The late Victorian period saw a movement toward more hygienic fabrics, and healthier clothing (i.e., no more corsets!). I've arranged these chronologically to illustrate the movement in dress reform.

Reform in Underclothing, by The Lady Dressmaker (GOP 1888)
A lovely article on "modern," healthy and sanitary undergarments, with lots of illustrations.
Recent Ideas on Dress Reform, by The Lady Dressmaker (GOP 1891)
This article has some fascinating statistics on the amount of pressure exerted by corsets, and their effect upon women's health.
The Latest Ideas on Hygienic Clothing, by Dora de Blaquière (GOP 1893)
The connection between clothing, fabric and health.
Aglaia: The Grace of Dress, by Dora de Blaquière (GOP 1894)
More on fashion reform and the evils of the corset.
Practical Points About Clothing, by "The New Doctor" (GOP 1898)
On the dangers of boots and corsets.


The Aprons of Today (GOP 1892)
A Propos de Bottes (GOP 1892)
The proper care of boots and shoes.
Caps, by B.C. Saward (GOP 1892)
A variety of pretty caps and how to make them.
A Child's Dress Made Out of a Yard of Print... (GOP 1891)
Collar of Steel Beads and Velvet (picture) (GOP 1900)
The Dress for Bicycling, by Dora de Blaquière (GOP 1896)
Fashionable Bags and Their Uses, by B.C. Saward (GOP 1888)
How to make a variety of fashionable bags.
Hats of Today (GOP 1897)
Home-Millinery Up to Date, by Dora de Blaquière (GOP 1896)
How to design and decorate one's own hats.
How Dressing Gowns Are Made; How to Make a Gentleman's Dressing Gown (GOP 1881)
Morning or Dressing Jackets in Flannel, Silk or Cashmere (GOP 1900)
A Pretty Zouave Jacket (GOP 1900)
A Seamless Bodice, by Cousin Lil (GOP 1897)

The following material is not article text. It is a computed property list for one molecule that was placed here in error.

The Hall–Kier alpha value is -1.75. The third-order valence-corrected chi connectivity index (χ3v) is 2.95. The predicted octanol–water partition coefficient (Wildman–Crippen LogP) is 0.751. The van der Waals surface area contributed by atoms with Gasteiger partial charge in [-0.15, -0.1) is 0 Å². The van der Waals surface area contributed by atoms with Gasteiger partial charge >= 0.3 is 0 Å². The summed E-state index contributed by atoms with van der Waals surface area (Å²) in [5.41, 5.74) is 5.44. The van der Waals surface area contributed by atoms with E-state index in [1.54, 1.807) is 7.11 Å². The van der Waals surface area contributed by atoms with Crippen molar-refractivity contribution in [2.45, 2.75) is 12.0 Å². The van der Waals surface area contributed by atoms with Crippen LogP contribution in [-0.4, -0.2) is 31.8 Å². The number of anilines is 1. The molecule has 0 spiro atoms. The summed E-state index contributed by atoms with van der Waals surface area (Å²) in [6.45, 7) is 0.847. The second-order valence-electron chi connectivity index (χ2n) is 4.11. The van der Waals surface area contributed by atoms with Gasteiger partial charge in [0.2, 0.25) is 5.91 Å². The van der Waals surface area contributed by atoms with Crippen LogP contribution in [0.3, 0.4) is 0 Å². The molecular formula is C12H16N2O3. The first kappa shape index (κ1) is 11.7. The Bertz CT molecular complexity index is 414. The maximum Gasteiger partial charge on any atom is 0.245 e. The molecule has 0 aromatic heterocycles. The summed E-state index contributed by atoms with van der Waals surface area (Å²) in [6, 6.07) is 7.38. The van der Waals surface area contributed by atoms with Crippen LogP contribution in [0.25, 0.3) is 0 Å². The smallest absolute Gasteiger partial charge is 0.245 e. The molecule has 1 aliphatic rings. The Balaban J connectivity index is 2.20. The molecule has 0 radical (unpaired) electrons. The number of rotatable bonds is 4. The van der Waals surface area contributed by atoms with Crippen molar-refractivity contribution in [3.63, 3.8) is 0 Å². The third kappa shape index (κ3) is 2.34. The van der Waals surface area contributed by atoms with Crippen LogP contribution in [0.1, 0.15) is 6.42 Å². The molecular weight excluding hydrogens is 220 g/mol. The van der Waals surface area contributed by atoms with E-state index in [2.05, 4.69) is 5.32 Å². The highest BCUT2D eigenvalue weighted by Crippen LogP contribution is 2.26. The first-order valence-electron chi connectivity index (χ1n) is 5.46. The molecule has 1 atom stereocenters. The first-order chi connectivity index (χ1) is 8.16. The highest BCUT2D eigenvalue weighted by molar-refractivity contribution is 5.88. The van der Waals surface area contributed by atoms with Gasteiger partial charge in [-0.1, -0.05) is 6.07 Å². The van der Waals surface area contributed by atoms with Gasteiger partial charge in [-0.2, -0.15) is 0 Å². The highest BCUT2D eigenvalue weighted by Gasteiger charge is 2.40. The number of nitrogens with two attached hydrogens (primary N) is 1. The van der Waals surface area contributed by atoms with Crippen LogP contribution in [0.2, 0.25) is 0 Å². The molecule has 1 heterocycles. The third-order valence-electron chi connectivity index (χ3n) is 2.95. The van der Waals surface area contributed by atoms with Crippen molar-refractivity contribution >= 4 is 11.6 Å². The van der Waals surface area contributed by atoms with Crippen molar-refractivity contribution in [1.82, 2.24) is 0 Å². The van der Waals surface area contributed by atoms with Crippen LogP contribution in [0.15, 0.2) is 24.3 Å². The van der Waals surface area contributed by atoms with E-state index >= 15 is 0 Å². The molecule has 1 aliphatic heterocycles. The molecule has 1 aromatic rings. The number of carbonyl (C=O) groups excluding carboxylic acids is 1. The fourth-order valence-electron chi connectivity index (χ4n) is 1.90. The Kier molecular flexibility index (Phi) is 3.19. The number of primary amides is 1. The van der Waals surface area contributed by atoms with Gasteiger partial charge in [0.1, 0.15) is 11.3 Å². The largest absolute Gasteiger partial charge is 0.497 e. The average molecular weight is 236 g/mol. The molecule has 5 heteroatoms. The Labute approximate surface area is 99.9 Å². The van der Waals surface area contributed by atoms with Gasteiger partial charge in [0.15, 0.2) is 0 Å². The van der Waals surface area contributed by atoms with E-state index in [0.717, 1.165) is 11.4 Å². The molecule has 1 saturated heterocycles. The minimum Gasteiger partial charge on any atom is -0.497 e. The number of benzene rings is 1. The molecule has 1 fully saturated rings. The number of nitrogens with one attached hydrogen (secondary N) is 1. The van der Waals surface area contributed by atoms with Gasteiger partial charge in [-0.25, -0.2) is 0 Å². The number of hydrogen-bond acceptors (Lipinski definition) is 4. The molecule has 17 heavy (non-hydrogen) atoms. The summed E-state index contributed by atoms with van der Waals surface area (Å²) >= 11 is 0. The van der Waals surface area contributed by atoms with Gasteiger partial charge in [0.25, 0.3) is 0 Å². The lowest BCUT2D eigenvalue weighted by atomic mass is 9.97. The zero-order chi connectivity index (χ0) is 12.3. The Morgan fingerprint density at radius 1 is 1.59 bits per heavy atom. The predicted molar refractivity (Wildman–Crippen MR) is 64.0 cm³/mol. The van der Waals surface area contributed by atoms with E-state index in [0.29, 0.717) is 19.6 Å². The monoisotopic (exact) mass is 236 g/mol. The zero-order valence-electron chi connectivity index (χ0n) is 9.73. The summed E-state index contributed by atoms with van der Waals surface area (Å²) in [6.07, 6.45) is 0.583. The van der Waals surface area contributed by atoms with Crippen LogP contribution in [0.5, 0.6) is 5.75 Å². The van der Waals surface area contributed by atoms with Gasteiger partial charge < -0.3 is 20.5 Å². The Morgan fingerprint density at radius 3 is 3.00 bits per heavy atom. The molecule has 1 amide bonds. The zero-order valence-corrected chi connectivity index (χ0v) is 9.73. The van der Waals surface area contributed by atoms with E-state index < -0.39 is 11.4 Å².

A Servant's Wedding Outfit, by Maude Robinson (GOP 1891)
The cost of putting together a complete trousseau for a servant.
Some Pretty Hats (picture) (GOP 1900)
The Trousseau of Today (GOP 1900)
Two Charming Evening Wraps (GOP 1900)
University Hoods and How to Make Them (GOP 1880)
Winter Clothes and How to Make Them, by Dora de Blaquière (GOP 1880)
What to Do with a Wedding Gown (GOP 1892)
Tips on turning a wedding gown into a fashionable evening dress.
A Young Servant's Outfit, and What to Buy for It (GOP 1896)
Include a complete breakdown of costs.
See also Crafts for the Nursery for instructions and patterns for baby garments.


All About Gloves, by Emma Brewer (GOP 1892)
Apotheosis of the Pocket Handkerchief, by Dora de Blaquière (GOP 1898)
Coronation Robes of Our English Queens, by the Rev. T.F. Thiselton-Dyer (GOP 1902)
Fashionable Costumes of Long Ago, by Arden Holt (GOP 1880)
The Garb of Our Grandmothers (GOP 1895)
A look back at Empire fashions.
In Busk and Sandal (GOP 1896)
A history of shoes and shoemaking.
On the Origin and History of Muffs, by Frank Hird (GOP 1896)

Copyright © 2018 by
Moira Allen.
All rights reserved.

Magazine Abbreviations:
CFM = Cassell's Family Magazine GOP = Girl's Own Paper ILA = Illustrated London Almanack S = The Strand
AM = Atlantic Monthly C = Century Magazine D = Demorest's Monthly Magazine G = Godey's Lady's Book H = Harper's Monthly
Find out more about the magazines used on this site!